Long-time Drumlin Farm volunteer Jonathan Leavy caring for a lamb

And the Award Goes to . . .

On September 23, at our Moon Over the Drumlin benefit dinner, we presented the first annual award in Jonathan’s memory to Fred Costanza. Fred has dedicated more than 14,000 hours of his time and hard work to Drumlin since 2006. He is a multifaceted volunteer who assists staff in caring for our livestock, crops, and property. On any given day you can find Fred plowing a field, programming the root cellar cooling system, fixing a tractor, mucking a barn, feeding the goats, or lending a hand at a special event.

Our staff turn to Fred not only for help with the everyday tasks that keep the sanctuary running smoothly but also for behind-the-scenes projects that we have come to rely on him for. Need a fence repaired, maintenance for the crops truck, a mobile chicken coop relocated, or someone to man the giant spider at Tales of the Night? Call on Fred.

Fred Costanza, first recipient of the Jonathan Leavy Award for Outstanding Volunteer Contributions

The Jonathan Leavy Award plaque can be found in the tack room of our red barn—a fitting location where much of Jonathan’s handiwork can be found. Fred’s name is engraved upon it as the first recipient. Thankfully, his name will be joined by other wonderfully generous Drumlin Farm volunteers in the years to come.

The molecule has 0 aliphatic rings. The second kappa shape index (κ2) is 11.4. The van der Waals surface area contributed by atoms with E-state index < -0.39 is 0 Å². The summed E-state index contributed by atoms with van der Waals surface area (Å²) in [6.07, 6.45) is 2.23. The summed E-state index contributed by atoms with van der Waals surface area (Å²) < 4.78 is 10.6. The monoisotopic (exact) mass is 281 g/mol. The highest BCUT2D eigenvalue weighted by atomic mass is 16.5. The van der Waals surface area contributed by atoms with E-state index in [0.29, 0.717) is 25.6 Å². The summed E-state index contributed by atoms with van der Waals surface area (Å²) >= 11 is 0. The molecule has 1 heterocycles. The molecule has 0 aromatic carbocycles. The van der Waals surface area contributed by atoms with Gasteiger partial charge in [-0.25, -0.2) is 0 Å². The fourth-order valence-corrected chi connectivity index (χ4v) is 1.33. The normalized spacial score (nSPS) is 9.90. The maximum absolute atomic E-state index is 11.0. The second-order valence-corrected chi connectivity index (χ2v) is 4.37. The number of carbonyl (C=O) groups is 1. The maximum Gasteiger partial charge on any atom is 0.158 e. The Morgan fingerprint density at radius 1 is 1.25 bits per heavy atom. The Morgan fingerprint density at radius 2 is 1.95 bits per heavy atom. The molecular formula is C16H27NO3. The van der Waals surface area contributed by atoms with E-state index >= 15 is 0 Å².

By Pam Sowizral, Drumlin Farm Volunteer Coordinator


New Additions: Meet Mick and Prince

Welcome, Mick!

We recently brought home two new rams, Mick and Prince. These woolly gents came to us by way of Kate Collins, who does the sheep dog demos at Drumlin Farm’s annual Woolapalooza celebration in March.

Drumlin staff prepared for their arrival by building a little shade shelter out of recycled materials behind the red barn and setting up an electric fence that extends from the equine pasture to the maple grove.

Over the weekend, 10 ewes joined Prince in the Maple Grove and five were brought to the equine pasture to accompany Mick. By Sunday night all were settled in.

Breeding season has begun! If all goes to schedule we’ll have new lambs in late March.

Crops Update: Vol. 23

Pounds of Potatoes to Somerville Schools

This week we delivered baking potatoes to Somerville Schools for the first time—around 1,800 individual potatoes, or 720 pounds, to be exact! We chose the Désirée variety because of its prized flavor and interesting appearance: smooth, pink skin and yellow flesh.

Josh and Andrew started digging the potatoes on Saturday with Drumlin’s 4-H program participants and two community volunteers. (We were so grateful the 4-H group chose to trek all the way to the outermost field to help us!) Working together, Josh and Sarah finished the job on Sunday afternoon before the rain arrived.

Volunteers helping out on the farm

It Takes a Village to Make it to Market

Late last week volunteers from Burlington’s 128 Technology and Wilmington’s Securadyne Systems helped us prepare for Saturday’s market in Union Square, harvesting sweet potatoes, baking potatoes, peppers, tomatoes, and eggplant.

Demand for these veggies and our tomatoes remains high, even though ripening is happening more slowly now with the longer nights. It really helped to have many people combing over the plants to find the cherry tomatoes and miniature eggplants hiding under dense foliage.

Thanks all who helped make this past weekend’s market a success!

Your Farmers